There was a report in a local newspaper Wednesday that provided readers with an interesting and instructive, yet incomplete view into the world of economic development, Trenton, and the current city administration.
It was a Trentonian piece by reporter and columnist L.A. Parker, who wrote about an older couple from Trenton living in the West Ward near the old Magic Marker brownfield site.
Sometime last year, following a multi-million dollar cleanup of the heavily polluted property, Mayor Douglas H. Palmer apparently promised the two longtime city residents – James and Louise Rollings – that one of the streets built on the site would bear their names, as a tribute to the longtime residents.
But a full year later, the property remains fallow, devoid of any streets or the 45 homes city officials have repeatedly touted at public meetings in recent times.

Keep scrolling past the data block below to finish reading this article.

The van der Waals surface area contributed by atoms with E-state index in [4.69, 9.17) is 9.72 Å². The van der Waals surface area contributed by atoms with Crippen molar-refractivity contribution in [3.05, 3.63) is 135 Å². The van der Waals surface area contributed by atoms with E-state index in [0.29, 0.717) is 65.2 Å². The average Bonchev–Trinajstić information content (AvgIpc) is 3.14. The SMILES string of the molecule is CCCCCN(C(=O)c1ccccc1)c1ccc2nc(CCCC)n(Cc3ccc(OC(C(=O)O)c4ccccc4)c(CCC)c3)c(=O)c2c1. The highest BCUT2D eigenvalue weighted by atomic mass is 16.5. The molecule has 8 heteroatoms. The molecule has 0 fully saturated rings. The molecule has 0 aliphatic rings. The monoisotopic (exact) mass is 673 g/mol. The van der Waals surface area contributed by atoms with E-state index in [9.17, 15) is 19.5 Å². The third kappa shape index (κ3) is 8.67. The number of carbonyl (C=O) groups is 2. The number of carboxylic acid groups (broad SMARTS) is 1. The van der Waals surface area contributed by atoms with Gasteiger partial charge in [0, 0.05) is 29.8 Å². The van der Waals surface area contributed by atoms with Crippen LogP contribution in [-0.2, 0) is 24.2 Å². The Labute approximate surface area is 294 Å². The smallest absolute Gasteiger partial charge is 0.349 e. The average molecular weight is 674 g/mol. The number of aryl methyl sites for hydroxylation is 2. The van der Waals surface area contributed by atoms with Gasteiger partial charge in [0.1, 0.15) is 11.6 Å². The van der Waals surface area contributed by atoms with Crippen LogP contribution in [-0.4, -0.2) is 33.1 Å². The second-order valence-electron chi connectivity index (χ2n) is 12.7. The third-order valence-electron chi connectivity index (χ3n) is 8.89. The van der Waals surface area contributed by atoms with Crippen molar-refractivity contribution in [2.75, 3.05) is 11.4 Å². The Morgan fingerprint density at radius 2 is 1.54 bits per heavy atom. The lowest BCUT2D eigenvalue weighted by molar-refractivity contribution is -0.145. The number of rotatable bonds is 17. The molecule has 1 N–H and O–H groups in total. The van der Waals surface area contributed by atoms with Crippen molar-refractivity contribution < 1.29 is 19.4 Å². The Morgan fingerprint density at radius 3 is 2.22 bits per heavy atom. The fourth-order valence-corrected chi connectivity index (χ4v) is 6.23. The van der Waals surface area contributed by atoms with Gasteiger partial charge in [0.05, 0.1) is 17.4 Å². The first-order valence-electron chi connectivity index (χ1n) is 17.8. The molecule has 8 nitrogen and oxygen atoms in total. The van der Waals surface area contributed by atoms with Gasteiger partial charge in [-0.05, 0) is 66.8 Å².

“There is no point in talking because they will tell us something, get our hopes up and then nothing. We’re tired. Disappointed. We just want to know if the project is still in the works. They should tell us if it’s not,” said Mr. Rolling, according to The Trentonian.
Those comments, paired with earlier details provided in Mr. Parker’s story, seem to scream out to the reader “who is at fault here?”
Mr. Parker, one of Mayor Palmer’s most subservient supporters, failed to tie up that little missing piece in the story, even though the mere mention that Mayor Palmer promised something that goes on as undelivered seems to provide enough implication.
What’s also missing from this story is the long line of similar empty promises made by Mayor Palmer and his other officials, who are quick to make promises and tout projects that more often than not never see the light of day.
Even that could have been conveyed in a somewhat objective fashion, with a simple list of projects, Trenton-sponsored or not, which Mayor Palmer has talked up yet have never come to fruition: Champale, Magic Marker, Full Spectrum, Manex, Performa…
Perhaps someone should have told the poor people up in the West Ward about this before they signed on to the notion they would one day have a street named after them.